Build for massive size and a global footprint quickly when you find something promising. Building a global footprint will be necessary to survive, no matter how strong your idea or team is. Competition is ruthless, so you must weaponize money and size to stay ahead. That means seeking places where money and talent come at higher concentration. While the playing field is increasingly leveled as more and more companies adopt remote working policies, networks are still best made on the ground and in person. So start setting up hubs around the world quickly.

Be a prolific creator. Practice expressing your ideas constantly. Write, talk, paint, or record music. Whichever is your preferred medium, create constantly. Do you think a device should be built? Make a prototype and inspire people. Do you think your company should adopt a new strategy? Write it down and pitch it. Do you think a piece of software should exist? Write it and put it into production.

Achievement requires sacrifices. Each individual has to decide what they are willing to sacrifice to achieve their goals. I've realized that while I'm prepared to sacrifice more than most people I've met, there are limits. Deep down, I think moving to San Fransisco would increase my chances of building a global business. But doing that is not more important than my family. I want to be close to my relatives. I want to raise my child in Sweden. When you pick role models, ask yourself, "Does this person value what I value? Am I prepared to make the sacrifices this person has made?". Remind yourself constantly when you look at other people's achievements: "Is the alternative cost of their achievements acceptable to me?".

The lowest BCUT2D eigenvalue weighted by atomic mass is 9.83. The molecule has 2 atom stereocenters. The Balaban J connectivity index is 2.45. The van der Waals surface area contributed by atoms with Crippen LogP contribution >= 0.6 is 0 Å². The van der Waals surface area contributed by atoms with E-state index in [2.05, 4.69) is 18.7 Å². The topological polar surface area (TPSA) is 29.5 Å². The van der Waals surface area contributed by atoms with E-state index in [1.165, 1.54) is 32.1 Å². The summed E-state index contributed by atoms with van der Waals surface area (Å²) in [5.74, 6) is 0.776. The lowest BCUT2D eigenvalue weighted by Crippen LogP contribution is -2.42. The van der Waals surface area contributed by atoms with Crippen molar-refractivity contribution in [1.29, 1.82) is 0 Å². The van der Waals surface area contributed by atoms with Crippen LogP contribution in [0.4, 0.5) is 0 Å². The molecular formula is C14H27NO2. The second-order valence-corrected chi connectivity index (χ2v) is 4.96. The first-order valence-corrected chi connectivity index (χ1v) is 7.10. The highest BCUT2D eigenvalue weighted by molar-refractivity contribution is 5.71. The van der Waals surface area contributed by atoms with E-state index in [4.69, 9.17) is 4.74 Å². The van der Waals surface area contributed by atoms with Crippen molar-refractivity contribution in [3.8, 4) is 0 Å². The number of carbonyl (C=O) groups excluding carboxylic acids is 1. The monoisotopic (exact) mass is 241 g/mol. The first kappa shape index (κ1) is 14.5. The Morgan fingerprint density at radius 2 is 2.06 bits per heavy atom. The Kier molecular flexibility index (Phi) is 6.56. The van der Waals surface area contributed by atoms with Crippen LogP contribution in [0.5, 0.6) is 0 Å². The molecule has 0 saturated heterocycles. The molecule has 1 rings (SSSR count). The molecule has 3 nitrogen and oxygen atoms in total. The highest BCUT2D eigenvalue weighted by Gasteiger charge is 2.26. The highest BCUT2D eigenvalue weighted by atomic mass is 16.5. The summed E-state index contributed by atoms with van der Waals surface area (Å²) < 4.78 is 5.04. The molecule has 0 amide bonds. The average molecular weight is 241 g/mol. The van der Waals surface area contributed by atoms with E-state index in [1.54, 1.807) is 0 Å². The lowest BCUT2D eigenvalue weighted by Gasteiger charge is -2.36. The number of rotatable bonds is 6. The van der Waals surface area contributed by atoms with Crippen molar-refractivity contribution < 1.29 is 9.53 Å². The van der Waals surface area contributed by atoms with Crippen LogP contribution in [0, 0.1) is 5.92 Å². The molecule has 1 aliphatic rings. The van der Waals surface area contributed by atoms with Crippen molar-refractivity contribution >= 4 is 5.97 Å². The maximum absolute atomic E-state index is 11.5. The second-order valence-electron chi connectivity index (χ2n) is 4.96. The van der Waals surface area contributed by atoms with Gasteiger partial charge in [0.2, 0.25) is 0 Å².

The world runs on relationships. Forging long-term, strong bonds with other people is one of the most critical differentiators to innovate and build. The benefits include:

The world runs on stories. For millennia we have been telling each other stories. Great leaders have inspired people by crafting a narrative that provides purpose. A core human need is a sense of purpose and inspiration. Without it, we quickly get depressed. We need to believe in something or someone.

Be mindful of what you read. I have tailored my books, apps, and subscriptions to feed me content that will positively shape my thinking. As with food, a healthy diet is varied. Lots of vegetables (business books, technology books, biographies, etc.) but also things like science fiction adventures and really good blogs. Lately, I've mixed in books on mindfulness and longevity. Exposure to specific ideas will shape your thinking, so inspire yourself to think healthy, valuable things.

Pessimists sound smart; optimists make money. This is one of my all-time favorite sayings, credit to Nat Friedman, the founder of GitHub. There is never a shortage of people telling you why something won't work or why something is a bad idea. It takes a special kind of person to focus on the positives, find solutions and make things happen.